“Too much intellectualizing”? A review of “The Political Art of Bob Dylan” edited by David Boucher and Gary Browning (Palgrave McMillan, 2004)
by Sam Urguhart
Much has been written about Bob Dylan's life and work, and much of it is very good. From Christopher Ricks' investigation of Dylan's "Visions of Sin" to Mike Marqusee's look at his protest songs in the 1960s and Clinton Heylin's biographical work, not to mention Dylan's own autobiographical "Chronicles" - we have come to learn a great deal more about one of our age's great voices. But what we haven't yet had, contend the authors of this volume of essays, is a scholarly take on Dylan's politics, a gap that editors Boucher and Browning set out to fill.
The essays (there are seven in all) range broadly across the chosen themes of its contributors. The result is, inevitably, uneven. We have a likening of Dylan's political development to that of ultra-critical postmodern philosopher Jean-Francois Lyotard, from Gary Browning, who posits more of an analogy than an argument. Certainly he doesn't suggest that the two influenced each other, and his argument is interesting, if somewhat elevated.
We have an assesment of how Dylan used the idea of judgement to situate his political art from Andrew Gamble, which finds that as his 60s career developed, the act of judging became more complicated and the taking of political sides far harder. There is an excellent analysis of the "Judas!" cry shouted at Dylans 1965 gig at the Manchester Free Trade Hall from Michael Jones. Jones comes to explain Dylan's life work as "change itself" as a reaction to a culture which sought to straitjacket him - both from the Left (in the form of folk and protest movements) and from capital (in the form of the culture industry).
This look at the culture industry as a touchstone for Dylan's chameleon-like character than neatly accedes to a piece on the resonance between the work of Adorno and that of Dylan by Lawrence Wilde. Wilde notes Adorno's love of German abstract-expressionism and astutely compares its masters with Dylan's mid 60s period, shedding light on works like "Desolation Row" which fans might appreciate. Writing that, although Dylan had made a form of disavowal of political art in 1964 (with "My Back Pages"), 1965's "Desolation Row" "comes out with an outright rejection of the status quo" in the form of a "vibrant, autonomous song which exposes and explodes hypocrisy without falling into the trap of dogmatic sermonizing."
Many Dylan fans will surely agree. One of the questions about Dylan's work that the volume treats well is just this transition from "protest art" (such as "Masters of War") to this form of expressionist, "autonomous" song, which might on the surface appear less as a cry of protest than as a mystifying appeal to the senses. But, as Dylan once said of those later songs, "they are all protest songs" and, reading Wilde's essay, it's hard not to agree.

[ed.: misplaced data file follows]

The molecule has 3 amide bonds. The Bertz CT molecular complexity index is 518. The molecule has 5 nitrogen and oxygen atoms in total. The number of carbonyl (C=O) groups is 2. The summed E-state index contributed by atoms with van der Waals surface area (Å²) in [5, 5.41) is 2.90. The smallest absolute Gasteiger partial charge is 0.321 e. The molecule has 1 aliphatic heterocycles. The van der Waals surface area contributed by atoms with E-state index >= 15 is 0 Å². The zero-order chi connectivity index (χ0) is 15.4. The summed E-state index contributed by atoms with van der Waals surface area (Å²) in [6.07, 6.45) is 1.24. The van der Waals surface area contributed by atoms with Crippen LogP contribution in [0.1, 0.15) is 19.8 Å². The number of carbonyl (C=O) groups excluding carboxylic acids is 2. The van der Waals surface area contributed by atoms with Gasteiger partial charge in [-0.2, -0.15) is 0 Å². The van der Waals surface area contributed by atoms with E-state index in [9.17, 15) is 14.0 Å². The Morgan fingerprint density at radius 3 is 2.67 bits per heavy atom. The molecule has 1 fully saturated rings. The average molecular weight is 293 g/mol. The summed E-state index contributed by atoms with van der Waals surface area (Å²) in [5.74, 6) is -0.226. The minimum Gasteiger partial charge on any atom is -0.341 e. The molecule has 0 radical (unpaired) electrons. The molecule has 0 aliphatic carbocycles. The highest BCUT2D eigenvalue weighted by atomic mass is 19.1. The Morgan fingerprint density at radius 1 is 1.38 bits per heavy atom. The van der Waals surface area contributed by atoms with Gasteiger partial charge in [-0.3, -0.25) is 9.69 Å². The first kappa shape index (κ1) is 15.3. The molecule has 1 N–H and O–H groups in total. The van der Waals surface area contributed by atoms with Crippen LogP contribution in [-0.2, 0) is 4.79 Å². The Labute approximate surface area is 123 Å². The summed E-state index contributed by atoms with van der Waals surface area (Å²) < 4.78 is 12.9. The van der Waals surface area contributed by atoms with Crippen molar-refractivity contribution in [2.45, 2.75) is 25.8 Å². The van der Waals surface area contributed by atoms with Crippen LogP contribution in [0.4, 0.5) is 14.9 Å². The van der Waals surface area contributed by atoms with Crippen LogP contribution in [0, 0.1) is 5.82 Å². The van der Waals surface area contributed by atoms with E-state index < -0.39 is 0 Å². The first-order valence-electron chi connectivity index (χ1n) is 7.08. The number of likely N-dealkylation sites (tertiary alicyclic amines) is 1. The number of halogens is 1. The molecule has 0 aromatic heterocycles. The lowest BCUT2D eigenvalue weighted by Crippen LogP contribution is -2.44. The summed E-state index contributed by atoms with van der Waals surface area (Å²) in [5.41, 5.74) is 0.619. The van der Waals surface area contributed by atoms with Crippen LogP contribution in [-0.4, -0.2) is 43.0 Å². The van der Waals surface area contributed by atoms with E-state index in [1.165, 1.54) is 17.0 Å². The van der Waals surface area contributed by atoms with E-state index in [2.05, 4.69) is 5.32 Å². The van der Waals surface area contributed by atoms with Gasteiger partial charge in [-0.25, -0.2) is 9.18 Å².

What the volume doesn't offer is a coherent explanation of Dylan's politics. His social links with groups and individuals are not broached. Some periods are blacked out, such as the early 1970s and the 1980s (although a few 80s songs such as "Union Sundown" are looked at, there is no place for the more intriguing "Jokerman"). Its attentions are also limited to 2001's "Love and Theft." The more recent "Modern Times" which includes another intriguing political gesture in "Workingman's Blues" is, inevitably, not considered. Work for a later volume, perhaps.
The focus is very much on the 1960s, and the volume tends to cover much the same ground that Marqusee did in his "Chimes of Freedom" in treading that familiar ground. What is added is an academic attention to critical interpretation of that period, and a desire to situate Dylan's work in time both artistically and politically. This focus finds a Dylan bordering on the post-modern, renouncing organized politics and commercial pressures alike, a conclusion that many will appreciate, but they also tend to neglect later eruptions of actual political commitment.
There is, for example, a mention of Dylan's support for imprisoned black boxer Rubin "Hurricane" Carter, in 1975's "Desire." There is also a mention of Dylan's advocacy of farm reform in America at 1985's Live Aid. Little effort is expended assessing the seriousness of such stances.Despite this, these essays enrich our understanding of Dylan’s eccentricity as a political writer, and provide a new take on his most powerful work. "The Political Art of Bob Dylan" is a worthy volume, albeit for those of a critical bent. Its erudition does flirt with excess at times but, in the words of David Boucher referring to Dylan's art, "too much intellectualizing could destroy the experience." This is, by and large, avoided and the contributors should all take credit for that.